The video also includes its share of the supracultural fallacy. It mistakes one kind of musical cartography for the “territory” of music itself. Throughout the video there are images of traditional Western notation–either handwritten or digital. What’s this doing? On the one hand, it’s appealing to the respectability of Western Art Music. On the other hand, it’s naturalizing the data-derived findings of the MGP—we never see any analytics, we only see staves and notes and accidentals and key signatures. The constant references to traditional Western notation also reveal the project’s privileging of the kinds of music that can be notated this way. Plenty of Western pop and non-Western genres aren’t best notated in traditional Western terms. (I mean, it’s probably possible to notate something like Skream’s “Midnight Request Line” or a PercTrax release–stuff originally crafted on a DAW–but traditional Western notation just isn’t equipped to deal with all the variables at work in, say, an Ableton session.)
Wynter argues that “the ostensibly evolutionarily determined genetic organizing principle of our Liberal Humanist own as expressed in the empirical hierarchies of race and class (together with the kind of gender role allocation between men and women needed to keep these systemic hierarchies in place) is as fundamentally secured by our present disciplines of the Humanities and Social Sciences” (53). Based on what just went down with the MGP, we can update her claim to include data science. The MGP is just one tiny bit of evidence that “the ostensibly evolutionarily determined genetic organizing principle” of Neoliberal Biopolitics “as expressed in the empirical hierarchies of race, class,” and gender is “fundamentally secured by our present disciplines” of knowledge, including data analytics. So yeah, the Music Genome Project is racist; the white supremacy is built into the very DNA of the research methods, so to speak.
 Genes are heritable: they are transmitted directly from one generation to the next. Musical influence obviously happens (Missy sampled Cybotron’s “Clear,” Pitbull constantly references “Rapper’s Delight,” the first B-52s record sounds a lot like Gang of Four’s Entertainment!, Ministry’s With Sympathy sounds like a survey of then-current British post-punk…), but influence, sampling, and remixing even aren’t heritability. Sampling comes closest to genetic heritability, because there is concrete material that gets lifted and reworked, but it’s still not inheritance in the genetic sense for a number of reasons: it’s not the result of sexual reproduction; there are no necessary and/or sufficient number of allelles or genes that must be transmitted–a song can, for example, simply not have harmony or melody at all; samples are not expressions of traits, samples are formal elements that don’t necessarily express anything. And to be honest, using sexual reproduction as a model for musical influence would import a TON of crappy (hetero)sexist assumptions into our understanding of musical influence and composition.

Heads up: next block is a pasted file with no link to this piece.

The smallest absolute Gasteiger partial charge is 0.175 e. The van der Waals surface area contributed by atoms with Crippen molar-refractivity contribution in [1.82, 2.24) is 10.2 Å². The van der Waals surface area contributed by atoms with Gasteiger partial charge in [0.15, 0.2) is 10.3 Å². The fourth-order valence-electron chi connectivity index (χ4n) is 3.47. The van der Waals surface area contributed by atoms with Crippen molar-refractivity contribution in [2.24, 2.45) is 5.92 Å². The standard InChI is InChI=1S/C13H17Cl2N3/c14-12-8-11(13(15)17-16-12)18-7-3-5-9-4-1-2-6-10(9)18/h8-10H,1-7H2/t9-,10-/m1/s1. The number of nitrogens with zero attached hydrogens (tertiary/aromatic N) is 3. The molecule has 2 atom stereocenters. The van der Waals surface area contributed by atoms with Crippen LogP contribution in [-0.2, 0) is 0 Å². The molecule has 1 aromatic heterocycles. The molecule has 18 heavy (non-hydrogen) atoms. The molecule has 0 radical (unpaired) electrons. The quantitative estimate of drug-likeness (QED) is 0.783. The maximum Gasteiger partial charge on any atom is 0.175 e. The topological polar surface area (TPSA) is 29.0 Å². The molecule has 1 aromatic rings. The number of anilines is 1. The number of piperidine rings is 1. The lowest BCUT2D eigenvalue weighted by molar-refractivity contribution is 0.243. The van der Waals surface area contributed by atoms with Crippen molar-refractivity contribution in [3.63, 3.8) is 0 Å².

A larger-scale feature Gasser names is a slow build to a climax: “striving toward apotheosis,” or “climax. And you can’t get there right away; there has to be a gradual unwinding. Because if you’re going to get to the point of having those actual chills, it has to be earned.” This idea of delayed gratification (uh, totally Freudian; see: Civilization & Its Discontents), of building dissonance to a climactic resolution, that’s central to tonal harmony, to some kinds of pop composition (though not all–some pop songs are really repetitive)…and as plenty of music theorists and musicologists have shown, often done in really racist and misogynist ways (I’m thinking here especially of McClary’s Feminine Endings). The idea that music should slowly build to a big climax–that’s just one way to build climaxes! The recent spate of EDM-influenced pop usually climaxes in the first chorus (early and often, like voting in Chicago, lol). Also, DJ sets generally build to a climax, but in ways that are different than the way classical, pop/rock, and jazz pieces do. So again, this is just a really narrow way of thinking about (a) compositional form in general and (b) how to climax a song/how to handle tension-and-release devices.
 Wynter puts that non-black/black binary in these terms: It is a “differential…between the suburban category of the owners and job-holders on the one hand (of all races including the Cosby-Huxtable and A Different World Black Americans, and the Black non-owners and non-jobholders on the other. Consequently, since the Sixties, this new variant of the eugenic/dysgenic status organizing principle has been expressed primarily by the growing lifestyle differential between the suburban middle classes (who are metonymically White), and the inner city category of the Post-Industrial Jobless (who are metonymically young black males). Where the category of the owners/jobholders are, of whatever race, assimilated to the category of ‘Whites,’ the opposed category of the non-owners, and the non-jobholders are assimilated to the category of the ‘young Black males’”( 53).